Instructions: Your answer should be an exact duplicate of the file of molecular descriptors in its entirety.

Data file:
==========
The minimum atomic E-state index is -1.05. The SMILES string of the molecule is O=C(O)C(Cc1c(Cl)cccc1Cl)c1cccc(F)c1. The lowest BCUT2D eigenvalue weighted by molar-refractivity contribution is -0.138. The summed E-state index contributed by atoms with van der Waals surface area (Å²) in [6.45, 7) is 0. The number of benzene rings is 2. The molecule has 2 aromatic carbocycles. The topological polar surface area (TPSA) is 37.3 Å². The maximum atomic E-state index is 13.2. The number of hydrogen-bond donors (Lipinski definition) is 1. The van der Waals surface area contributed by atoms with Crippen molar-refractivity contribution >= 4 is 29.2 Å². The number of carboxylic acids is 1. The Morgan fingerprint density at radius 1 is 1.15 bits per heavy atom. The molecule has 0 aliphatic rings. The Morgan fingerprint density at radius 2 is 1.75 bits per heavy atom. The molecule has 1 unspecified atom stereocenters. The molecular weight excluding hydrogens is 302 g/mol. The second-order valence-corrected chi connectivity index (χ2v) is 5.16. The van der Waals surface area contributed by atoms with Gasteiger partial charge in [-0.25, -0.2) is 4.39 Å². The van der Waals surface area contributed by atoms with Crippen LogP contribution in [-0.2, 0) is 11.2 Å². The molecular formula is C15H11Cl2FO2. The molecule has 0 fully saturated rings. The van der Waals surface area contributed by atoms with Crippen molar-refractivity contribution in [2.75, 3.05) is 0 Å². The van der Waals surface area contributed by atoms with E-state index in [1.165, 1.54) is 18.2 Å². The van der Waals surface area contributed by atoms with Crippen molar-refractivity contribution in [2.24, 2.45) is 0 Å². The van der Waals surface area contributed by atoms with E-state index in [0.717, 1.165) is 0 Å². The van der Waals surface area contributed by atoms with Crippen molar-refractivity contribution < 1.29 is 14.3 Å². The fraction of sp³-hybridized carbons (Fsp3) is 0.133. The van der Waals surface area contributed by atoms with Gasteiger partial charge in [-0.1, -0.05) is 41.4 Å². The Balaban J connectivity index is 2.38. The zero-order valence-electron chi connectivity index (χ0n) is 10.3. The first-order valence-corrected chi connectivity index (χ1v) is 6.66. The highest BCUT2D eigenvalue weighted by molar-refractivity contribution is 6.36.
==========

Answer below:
The minimum atomic E-state index is -1.05. The SMILES string of the molecule is O=C(O)C(Cc1c(Cl)cccc1Cl)c1cccc(F)c1. The lowest BCUT2D eigenvalue weighted by molar-refractivity contribution is -0.138. The summed E-state index contributed by atoms with van der Waals surface area (Å²) in [6.45, 7) is 0. The number of benzene rings is 2. The molecule has 2 aromatic carbocycles. The topological polar surface area (TPSA) is 37.3 Å². The maximum atomic E-state index is 13.2. The number of hydrogen-bond donors (Lipinski definition) is 1. The van der Waals surface area contributed by atoms with Crippen molar-refractivity contribution >= 4 is 29.2 Å². The number of carboxylic acids is 1. The Morgan fingerprint density at radius 1 is 1.15 bits per heavy atom. The molecule has 0 aliphatic rings. The Morgan fingerprint density at radius 2 is 1.75 bits per heavy atom. The molecule has 1 unspecified atom stereocenters. The molecular weight excluding hydrogens is 302 g/mol. The second-order valence-corrected chi connectivity index (χ2v) is 5.16. The van der Waals surface area contributed by atoms with Gasteiger partial charge in [-0.25, -0.2) is 4.39 Å². The van der Waals surface area contributed by atoms with Crippen LogP contribution in [-0.2, 0) is 11.2 Å². The molecular formula is C15H11Cl2FO2. The molecule has 0 fully saturated rings. The van der Waals surface area contributed by atoms with Crippen molar-refractivity contribution in [2.75, 3.05) is 0 Å². The van der Waals surface area contributed by atoms with E-state index in [1.165, 1.54) is 18.2 Å². The van der Waals surface area contributed by atoms with Crippen molar-refractivity contribution in [2.24, 2.45) is 0 Å². The van der Waals surface area contributed by atoms with E-state index in [0.717, 1.165) is 0 Å². The van der Waals surface area contributed by atoms with Crippen molar-refractivity contribution < 1.29 is 14.3 Å². The fraction of sp³-hybridized carbons (Fsp3) is 0.133. The van der Waals surface area contributed by atoms with Gasteiger partial charge in [-0.1, -0.05) is 41.4 Å². The Balaban J connectivity index is 2.38. The zero-order valence-electron chi connectivity index (χ0n) is 10.3. The first-order valence-corrected chi connectivity index (χ1v) is 6.66. The highest BCUT2D eigenvalue weighted by molar-refractivity contribution is 6.36.